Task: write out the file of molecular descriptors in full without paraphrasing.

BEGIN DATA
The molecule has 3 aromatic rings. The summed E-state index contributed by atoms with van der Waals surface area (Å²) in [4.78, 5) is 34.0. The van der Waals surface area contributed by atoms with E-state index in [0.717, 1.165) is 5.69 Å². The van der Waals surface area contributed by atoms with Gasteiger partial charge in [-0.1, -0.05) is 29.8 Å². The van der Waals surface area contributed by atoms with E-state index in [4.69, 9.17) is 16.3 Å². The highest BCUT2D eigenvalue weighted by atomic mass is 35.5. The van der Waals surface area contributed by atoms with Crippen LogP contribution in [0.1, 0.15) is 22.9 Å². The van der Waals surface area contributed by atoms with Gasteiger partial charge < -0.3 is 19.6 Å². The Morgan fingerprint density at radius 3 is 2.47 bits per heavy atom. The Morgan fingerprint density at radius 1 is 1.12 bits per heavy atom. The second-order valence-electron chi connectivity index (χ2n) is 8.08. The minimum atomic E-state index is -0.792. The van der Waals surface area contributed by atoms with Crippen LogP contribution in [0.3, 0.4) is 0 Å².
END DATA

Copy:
The molecule has 3 aromatic rings. The summed E-state index contributed by atoms with van der Waals surface area (Å²) in [4.78, 5) is 34.0. The van der Waals surface area contributed by atoms with E-state index in [0.717, 1.165) is 5.69 Å². The van der Waals surface area contributed by atoms with Gasteiger partial charge in [-0.1, -0.05) is 29.8 Å². The van der Waals surface area contributed by atoms with E-state index in [4.69, 9.17) is 16.3 Å². The highest BCUT2D eigenvalue weighted by atomic mass is 35.5. The van der Waals surface area contributed by atoms with Crippen LogP contribution in [0.1, 0.15) is 22.9 Å². The van der Waals surface area contributed by atoms with Gasteiger partial charge < -0.3 is 19.6 Å². The Morgan fingerprint density at radius 3 is 2.47 bits per heavy atom. The Morgan fingerprint density at radius 1 is 1.12 bits per heavy atom. The second-order valence-electron chi connectivity index (χ2n) is 8.08. The minimum atomic E-state index is -0.792. The van der Waals surface area contributed by atoms with Crippen LogP contribution in [0.3, 0.4) is 0 Å².